9 comments on “The Man with the Strength of a Steam-Powered Hammer: “John Henry” by Julius Lester with Pictures by Jerry Pinkney

  1. Julius Lester

    I really enjoyed all your research and your commentary on both what I wrote and Jerry’s illustrations.

    I really enjoyed the research you did as well as your commentary on the story as I wrote it and on Jerry’s illustrations. Your research and the links you provided enrich a reader’s experience of the book. Thank you.


    • myragarcesbacsal

      It truly is an honor to have you visit our website. It is such affirmation to know that you enjoyed reading through the review. The poetry and the surreal quality of how you have characterized this boulder of a being (John Henry) has moved me immeasurably.


  2. Congratulations on the comment from Julius Lester himself!:) Admittedly, I wasn’t familiar with the legend of John Henry. Though, while I was reading your review, couldn’t help compare the legend with another Filipino legendary character called Bernardo Carpio. There are several versions of the tale, but the most popular one with our high school students is the one describing Bernardo Carpio as child who grew up to be a giant. He was later trapped between two mountains, and when he tries to free himself from his prison, he causes earthquakes.


    • myragarcesbacsal

      Hi Honey! Yes, that’s true. In fact, I felt the need to read Candy Gourlay’s Tall Story. It has been languishing in my daughter’s book shelf – I should get around to reading that. I understand that the legend of Bernardo Carpio has been mentioned there as well. It would be great to feature that book here and enter it for the PoC Reading Challenge.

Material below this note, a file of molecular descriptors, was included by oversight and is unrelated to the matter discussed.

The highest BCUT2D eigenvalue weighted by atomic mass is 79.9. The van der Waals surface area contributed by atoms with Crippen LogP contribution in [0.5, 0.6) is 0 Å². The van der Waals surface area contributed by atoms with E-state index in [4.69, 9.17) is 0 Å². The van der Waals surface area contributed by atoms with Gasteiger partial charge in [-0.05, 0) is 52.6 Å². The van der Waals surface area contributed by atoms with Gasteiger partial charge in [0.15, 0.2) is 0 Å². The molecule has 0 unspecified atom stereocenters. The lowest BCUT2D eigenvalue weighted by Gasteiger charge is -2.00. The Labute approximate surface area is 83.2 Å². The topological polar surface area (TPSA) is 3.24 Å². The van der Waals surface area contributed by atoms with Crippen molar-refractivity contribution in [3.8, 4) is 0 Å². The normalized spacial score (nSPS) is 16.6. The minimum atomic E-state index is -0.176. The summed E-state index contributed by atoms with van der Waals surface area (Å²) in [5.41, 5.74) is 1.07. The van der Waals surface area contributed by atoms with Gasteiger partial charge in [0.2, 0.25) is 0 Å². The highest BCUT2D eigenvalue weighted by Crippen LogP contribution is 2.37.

BTW, we’d be hosting our own Reading Challenge soon. We are hoping that we could entice more book bloggers to join. This time around, we have book prizes to offer as incentive. Yipee! =)


      • Great! Looking forward to your announcement. And will help spread the word.:)

        Oh, what’s the challenge about, by the way? Just so I can get more excited.:)


      • myragarcesbacsal

        Hi Honey, it’s related to spine-tingling suspense, mystery and such – it’d run for six months. We’d have six book prizes! =) 3 for adults and 3 for YA fiction/children’s lit themed. =)


  3. Hi! I like your blog and your books! I especially like this one…
    I prefer to read stories like this.
    Very inspiring and heart-warming.
    I will add you to my blogroll, if you don’t mind:-)
    Happy Reading!


    • myragarcesbacsal

      Hello! Thank you for visiting our website. I’m glad that you liked the book. It is truly a special story. The poetry is matched by such lovely illustrations. Thanks for adding us as well to your blogroll. Hopefully you can also join in on our Reading Challenge, we’d be posting it tomorrow. =)


  4. Pingback: [Monday Reading] Doña Flor and Abuelita |